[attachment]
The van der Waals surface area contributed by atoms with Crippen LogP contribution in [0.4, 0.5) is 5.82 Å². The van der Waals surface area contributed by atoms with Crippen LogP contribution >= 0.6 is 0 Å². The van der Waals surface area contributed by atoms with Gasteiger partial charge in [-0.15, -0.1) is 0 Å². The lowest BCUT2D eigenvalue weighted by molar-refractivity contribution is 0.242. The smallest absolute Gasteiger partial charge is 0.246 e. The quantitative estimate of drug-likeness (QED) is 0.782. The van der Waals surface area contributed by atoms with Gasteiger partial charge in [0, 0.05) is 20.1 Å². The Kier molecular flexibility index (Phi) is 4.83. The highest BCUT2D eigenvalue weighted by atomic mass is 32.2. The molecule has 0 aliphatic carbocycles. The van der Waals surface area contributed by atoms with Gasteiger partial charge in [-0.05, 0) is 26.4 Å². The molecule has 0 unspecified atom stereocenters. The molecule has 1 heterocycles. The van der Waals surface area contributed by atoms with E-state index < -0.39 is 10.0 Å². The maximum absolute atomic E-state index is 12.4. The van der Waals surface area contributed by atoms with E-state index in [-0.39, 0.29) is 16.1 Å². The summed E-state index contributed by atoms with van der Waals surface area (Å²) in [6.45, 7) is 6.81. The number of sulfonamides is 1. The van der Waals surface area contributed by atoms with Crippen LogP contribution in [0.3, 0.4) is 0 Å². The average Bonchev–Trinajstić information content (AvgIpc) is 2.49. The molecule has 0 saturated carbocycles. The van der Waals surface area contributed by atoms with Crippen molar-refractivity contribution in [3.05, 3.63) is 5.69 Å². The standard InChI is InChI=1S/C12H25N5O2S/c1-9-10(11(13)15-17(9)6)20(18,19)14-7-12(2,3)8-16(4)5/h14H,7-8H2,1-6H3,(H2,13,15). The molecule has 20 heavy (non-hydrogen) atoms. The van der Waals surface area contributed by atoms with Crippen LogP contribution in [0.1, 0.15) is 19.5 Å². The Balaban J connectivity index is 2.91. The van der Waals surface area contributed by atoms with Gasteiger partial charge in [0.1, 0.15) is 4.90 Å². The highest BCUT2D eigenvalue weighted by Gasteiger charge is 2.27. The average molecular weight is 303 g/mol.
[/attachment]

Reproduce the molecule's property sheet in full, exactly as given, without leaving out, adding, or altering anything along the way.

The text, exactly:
The van der Waals surface area contributed by atoms with Crippen LogP contribution in [0.4, 0.5) is 5.82 Å². The van der Waals surface area contributed by atoms with Crippen LogP contribution >= 0.6 is 0 Å². The van der Waals surface area contributed by atoms with Gasteiger partial charge in [-0.15, -0.1) is 0 Å². The lowest BCUT2D eigenvalue weighted by molar-refractivity contribution is 0.242. The smallest absolute Gasteiger partial charge is 0.246 e. The quantitative estimate of drug-likeness (QED) is 0.782. The van der Waals surface area contributed by atoms with Gasteiger partial charge in [0, 0.05) is 20.1 Å². The Kier molecular flexibility index (Phi) is 4.83. The highest BCUT2D eigenvalue weighted by atomic mass is 32.2. The molecule has 0 aliphatic carbocycles. The van der Waals surface area contributed by atoms with Gasteiger partial charge in [-0.05, 0) is 26.4 Å². The molecule has 0 unspecified atom stereocenters. The molecule has 1 heterocycles. The van der Waals surface area contributed by atoms with E-state index < -0.39 is 10.0 Å². The maximum absolute atomic E-state index is 12.4. The van der Waals surface area contributed by atoms with E-state index in [-0.39, 0.29) is 16.1 Å². The summed E-state index contributed by atoms with van der Waals surface area (Å²) in [6.45, 7) is 6.81. The number of sulfonamides is 1. The van der Waals surface area contributed by atoms with Crippen LogP contribution in [0.3, 0.4) is 0 Å². The average Bonchev–Trinajstić information content (AvgIpc) is 2.49. The molecule has 0 saturated carbocycles. The van der Waals surface area contributed by atoms with Crippen molar-refractivity contribution in [3.05, 3.63) is 5.69 Å². The standard InChI is InChI=1S/C12H25N5O2S/c1-9-10(11(13)15-17(9)6)20(18,19)14-7-12(2,3)8-16(4)5/h14H,7-8H2,1-6H3,(H2,13,15). The molecule has 20 heavy (non-hydrogen) atoms. The van der Waals surface area contributed by atoms with Crippen LogP contribution in [0.1, 0.15) is 19.5 Å². The Balaban J connectivity index is 2.91. The van der Waals surface area contributed by atoms with Gasteiger partial charge in [0.1, 0.15) is 4.90 Å². The highest BCUT2D eigenvalue weighted by Gasteiger charge is 2.27. The average molecular weight is 303 g/mol.